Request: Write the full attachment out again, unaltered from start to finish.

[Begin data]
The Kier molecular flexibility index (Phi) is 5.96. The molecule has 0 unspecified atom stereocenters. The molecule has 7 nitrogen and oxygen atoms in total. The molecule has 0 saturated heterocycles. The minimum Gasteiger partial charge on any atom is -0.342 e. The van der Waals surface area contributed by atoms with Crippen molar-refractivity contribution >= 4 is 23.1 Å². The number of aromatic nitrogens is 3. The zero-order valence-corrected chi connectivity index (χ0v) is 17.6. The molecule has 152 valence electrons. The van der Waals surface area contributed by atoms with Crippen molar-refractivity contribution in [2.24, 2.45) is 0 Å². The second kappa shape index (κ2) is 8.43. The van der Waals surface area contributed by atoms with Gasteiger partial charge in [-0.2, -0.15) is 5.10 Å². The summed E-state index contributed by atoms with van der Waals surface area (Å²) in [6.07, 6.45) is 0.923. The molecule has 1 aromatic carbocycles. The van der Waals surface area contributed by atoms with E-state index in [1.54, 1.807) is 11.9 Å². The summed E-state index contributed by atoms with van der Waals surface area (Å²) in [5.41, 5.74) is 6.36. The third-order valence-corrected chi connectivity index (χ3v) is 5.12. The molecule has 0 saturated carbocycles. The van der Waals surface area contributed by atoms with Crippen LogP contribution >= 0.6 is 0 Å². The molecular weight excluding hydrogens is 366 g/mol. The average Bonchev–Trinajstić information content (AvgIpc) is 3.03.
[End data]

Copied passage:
The Kier molecular flexibility index (Phi) is 5.96. The molecule has 0 unspecified atom stereocenters. The molecule has 7 nitrogen and oxygen atoms in total. The molecule has 0 saturated heterocycles. The minimum Gasteiger partial charge on any atom is -0.342 e. The van der Waals surface area contributed by atoms with Crippen molar-refractivity contribution >= 4 is 23.1 Å². The number of aromatic nitrogens is 3. The zero-order valence-corrected chi connectivity index (χ0v) is 17.6. The molecule has 152 valence electrons. The van der Waals surface area contributed by atoms with Crippen molar-refractivity contribution in [2.24, 2.45) is 0 Å². The second kappa shape index (κ2) is 8.43. The van der Waals surface area contributed by atoms with Gasteiger partial charge in [-0.2, -0.15) is 5.10 Å². The summed E-state index contributed by atoms with van der Waals surface area (Å²) in [6.07, 6.45) is 0.923. The molecule has 1 aromatic carbocycles. The van der Waals surface area contributed by atoms with E-state index in [1.54, 1.807) is 11.9 Å². The summed E-state index contributed by atoms with van der Waals surface area (Å²) in [5.41, 5.74) is 6.36. The third-order valence-corrected chi connectivity index (χ3v) is 5.12. The molecule has 0 saturated carbocycles. The van der Waals surface area contributed by atoms with Crippen LogP contribution >= 0.6 is 0 Å². The molecular weight excluding hydrogens is 366 g/mol. The average Bonchev–Trinajstić information content (AvgIpc) is 3.03.